Watch the VIDEO: ‘Close the Glass Loop’ action platform launched in Europe, collection target at 90% for 2030
Multi-stakeholder platform connects the glass packaging ecosystem; to boost bottle-to-bottle recycling
As a pan-European action platform, ‘Close the Glass Loop' is a new bottom-up, collaborative, public-private partnership that aims to boost glass collection rates to 90% by 2030. The initiative gathers twelve European federations representing glass manufacturers, processors, brands, Packaging Recovery Organisations and municipalities.
June 30th, glass collection and recycling stakeholders in Europe launched a major material stewardship programme which connects the entire European glass packaging ecosystem to boost bottle-to-bottle recycling. The move comes as efforts to consolidate the European Circular Economy scale up following the adoption of the European Green Deal, the European Union's new agenda for sustainable growth.
According to stakeholders in the new initiative, glass has long been a leader in circularity in the EU, as an infinitely recyclable packaging material with an average collection for recycling rate of 76% .
The European founding partners are the European Container Glass Federation (FEVE), European Federation of Glass Recyclers (FERVER), Comité Européen des Entreprises Vins (CEEV), European Federation of Bottled Waters (EFBW), spiritsEUROPE, Soft Drinks Europe (UNESDA), Extended Producer Responsibility Alliance (EXPRA), Producer Responsibility Organisations Packaging Alliance (PROsPA, represented by CITEO), ACR+, Eurocities, Municipal Waste Europe, European Fruit Juice Association (AIJN) and European Association of Food and Vegetable Processors (PROFEL).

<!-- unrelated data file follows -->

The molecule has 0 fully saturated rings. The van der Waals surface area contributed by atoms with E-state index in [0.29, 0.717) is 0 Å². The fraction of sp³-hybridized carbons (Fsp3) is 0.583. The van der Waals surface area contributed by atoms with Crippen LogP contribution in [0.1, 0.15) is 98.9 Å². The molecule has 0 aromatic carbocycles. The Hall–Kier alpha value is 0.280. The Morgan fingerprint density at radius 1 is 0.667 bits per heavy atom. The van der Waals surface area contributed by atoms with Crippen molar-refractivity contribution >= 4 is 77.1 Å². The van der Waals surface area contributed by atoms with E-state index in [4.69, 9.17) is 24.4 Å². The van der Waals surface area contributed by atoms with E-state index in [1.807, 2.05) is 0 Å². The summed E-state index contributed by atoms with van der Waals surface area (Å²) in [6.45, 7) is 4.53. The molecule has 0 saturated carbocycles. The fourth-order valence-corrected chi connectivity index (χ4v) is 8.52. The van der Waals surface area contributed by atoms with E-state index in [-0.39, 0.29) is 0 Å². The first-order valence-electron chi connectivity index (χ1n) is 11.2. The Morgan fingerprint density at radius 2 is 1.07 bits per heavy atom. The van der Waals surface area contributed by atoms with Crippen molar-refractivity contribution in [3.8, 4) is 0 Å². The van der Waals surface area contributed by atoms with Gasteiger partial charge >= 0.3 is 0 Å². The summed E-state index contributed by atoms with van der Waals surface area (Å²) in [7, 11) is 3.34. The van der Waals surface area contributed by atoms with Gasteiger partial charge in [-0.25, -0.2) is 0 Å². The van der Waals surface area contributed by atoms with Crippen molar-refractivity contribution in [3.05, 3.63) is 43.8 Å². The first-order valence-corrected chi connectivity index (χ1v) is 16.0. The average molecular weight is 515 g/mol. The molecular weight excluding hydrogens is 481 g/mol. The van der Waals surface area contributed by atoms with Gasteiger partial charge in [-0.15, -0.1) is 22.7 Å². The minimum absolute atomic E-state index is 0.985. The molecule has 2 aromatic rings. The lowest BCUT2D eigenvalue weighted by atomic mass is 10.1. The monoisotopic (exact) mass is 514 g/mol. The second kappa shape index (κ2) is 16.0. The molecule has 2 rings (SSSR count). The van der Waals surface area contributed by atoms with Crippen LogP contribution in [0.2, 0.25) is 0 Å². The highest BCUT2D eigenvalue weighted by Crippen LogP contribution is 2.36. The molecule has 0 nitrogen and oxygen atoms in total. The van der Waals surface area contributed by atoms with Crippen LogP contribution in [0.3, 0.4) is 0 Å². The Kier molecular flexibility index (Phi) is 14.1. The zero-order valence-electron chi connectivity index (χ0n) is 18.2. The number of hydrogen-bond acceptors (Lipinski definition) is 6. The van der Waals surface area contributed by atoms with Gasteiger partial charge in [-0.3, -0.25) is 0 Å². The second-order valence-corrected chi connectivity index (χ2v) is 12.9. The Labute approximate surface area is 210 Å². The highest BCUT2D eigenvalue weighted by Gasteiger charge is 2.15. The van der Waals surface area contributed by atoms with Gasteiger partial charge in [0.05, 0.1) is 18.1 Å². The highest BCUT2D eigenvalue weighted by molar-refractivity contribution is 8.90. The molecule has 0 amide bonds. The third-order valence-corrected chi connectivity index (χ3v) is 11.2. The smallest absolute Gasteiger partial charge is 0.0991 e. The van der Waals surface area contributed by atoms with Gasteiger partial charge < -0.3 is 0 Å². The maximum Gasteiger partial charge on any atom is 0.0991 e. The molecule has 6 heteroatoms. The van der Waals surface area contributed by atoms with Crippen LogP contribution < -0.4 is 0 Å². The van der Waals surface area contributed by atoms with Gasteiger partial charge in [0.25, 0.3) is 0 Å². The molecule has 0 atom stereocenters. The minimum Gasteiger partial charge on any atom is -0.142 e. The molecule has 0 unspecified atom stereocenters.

To ensure a local implementation of measures and tailored solutions, the European Platform will be working hand-in-hand with national partners in every EU Member State.
At today's online launch event, over 200 participants joined founding partners and national representatives from eleven countries - France, Germany, Italy, Poland, Portugal, Spain, the United Kingdom, Austria, Belgium, Sweden and Ireland - to officially launch the platform and sign off on the European Action Plans.
Joining the online event through video message, Virginijus Sinkevičius, European Commissioner in charge of the Environment, Fisheries and Oceans, commented:
"Glass is a great example of a circular material. You are already achieving outstanding results in waste collection and recycling. But today you show that you want to do more, that you are determined to bring levels up across the EU and seek the room for improvement all along the chain. I am confident that you will complete your mission and make the Close the Glass Loop Platform the springboard to the higher levels of the waste hierarchy."
The European Action Plan, presented by Michel Giannuzzi, President of the European Container Glass Federation (FEVE) at today's launch event, aims to address structural challenges in the glass collection and recycling chain which are common to most EU countries. With municipalities seen as a key player to mobilise collection, ‘Close the Glass Loop' partners will establish a strong partnership with local authorities to expand source-separated glass collection, improve glass collection in large cities and tourist areas and ensure that use, collection and recycling of glass containers is better supported by common guidelines and tools, at all stages of use. Individual action points will range from organising a Municipalities Roadshow and best-practice workshops to support in facilitating pilot collection projects in densely populated or tourist areas to develop a roadmap for cullet quality and to reinforce cooperation between national stakeholders. The full action plan can be viewed at www.closetheglassloop.eu.